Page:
All this takes place why household debt continues to push higher, now at around 187 per cent of disposable income. Yes, consumers might be cutting back on things like footwear and fashion (as noted by the Bureau of Statistics last week), but they can still, apparently, afford their mortgage repayments.
Economy will be hit too hard if prices fall
The other obvious point to make is that it’s become increasingly obvious in recent months that there simply isn’t the political will to push house prices lower.
Labor is in favour of changing some tax laws (especially with regard to negative gearing), but the Coalition has rejected that idea – hence, as long as the LNP is in power, it ain’t happening.
The fear is that if any policy to make house prices more affordable for millennials works ‘too well’, the market will crash, and that could send the economy into a tailspin. Neither the government, nor the Reserve Bank, want to see that.
There seems to be too options: keep house prices elevated, and toss out a generation of home owners, or let the property market sink, and cop millions of job losses.
APRA keeping things under control
There is a small ray of light for GenY. APRA (the Australian Prudential Regulation Authority) is considered the ‘cop on the beat’ for the banking sector. It’s been charged with the responsibility of reining in investor demand.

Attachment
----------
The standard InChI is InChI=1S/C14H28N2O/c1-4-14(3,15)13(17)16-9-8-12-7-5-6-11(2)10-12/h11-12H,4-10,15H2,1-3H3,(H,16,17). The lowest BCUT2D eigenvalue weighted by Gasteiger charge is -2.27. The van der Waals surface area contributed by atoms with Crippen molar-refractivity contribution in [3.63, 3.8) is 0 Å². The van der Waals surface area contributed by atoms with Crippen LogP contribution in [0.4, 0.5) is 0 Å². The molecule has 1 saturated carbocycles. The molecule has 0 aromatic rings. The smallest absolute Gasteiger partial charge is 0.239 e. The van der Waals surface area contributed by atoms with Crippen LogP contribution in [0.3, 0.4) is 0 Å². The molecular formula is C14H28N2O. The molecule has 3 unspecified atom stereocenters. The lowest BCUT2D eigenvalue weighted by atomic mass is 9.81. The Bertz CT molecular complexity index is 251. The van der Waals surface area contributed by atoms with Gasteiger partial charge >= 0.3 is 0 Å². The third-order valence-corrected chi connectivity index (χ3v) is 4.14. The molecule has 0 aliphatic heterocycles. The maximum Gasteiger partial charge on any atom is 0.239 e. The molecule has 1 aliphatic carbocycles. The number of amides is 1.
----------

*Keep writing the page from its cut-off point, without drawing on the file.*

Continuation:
APRA’s been reasonably effective at doing this but by late last year (and early this year), especially in relation to the Commonwealth Bank, investor loans are starting to grow again at a fair clap.
Unless APRA is asked to really ‘step-it-up’ by the Reserve Bank, I suspect it will just keep tweaking around the edges of the loan books of the big four banks.
Brisbane apartments over-supply
I should note there are some dark clouds building on the property horizon.
There has been an argument recently that a big oversupply of properties in Brisbane is coming, and that could force apartment prices down dramatically in the city, and then elsewhere. That may well happen, and in some pockets I understand prices are already coming down.
If you’re looking to buy, go to as many auctions as you can. I’ve been to plenty to check out demand, and it’s really quite strong.
You get the sense at auctions in Sydney at least that folks are prepared to be quite aggressive in their bidding. I have to say in a lot of cases properties don’t even make it to auction. That is, an offer is made well before hand!
WA and NT economies will help keep rates low
I suspect so as long as the western side of the country continues to struggle, and the economic transition to broader economic growth struggles to find its legs, interest rate will remain at record lows and property prices elevated.
So long as nothing comes from left field, which I might add the OECD has listed as a concern, I can’t see property prices coming crashing down anytime soon. I’m very happy to be proved wrong though, for the sake of millennials.
This article was originally published on the 13 March 2017 via au.finance.yahoo.com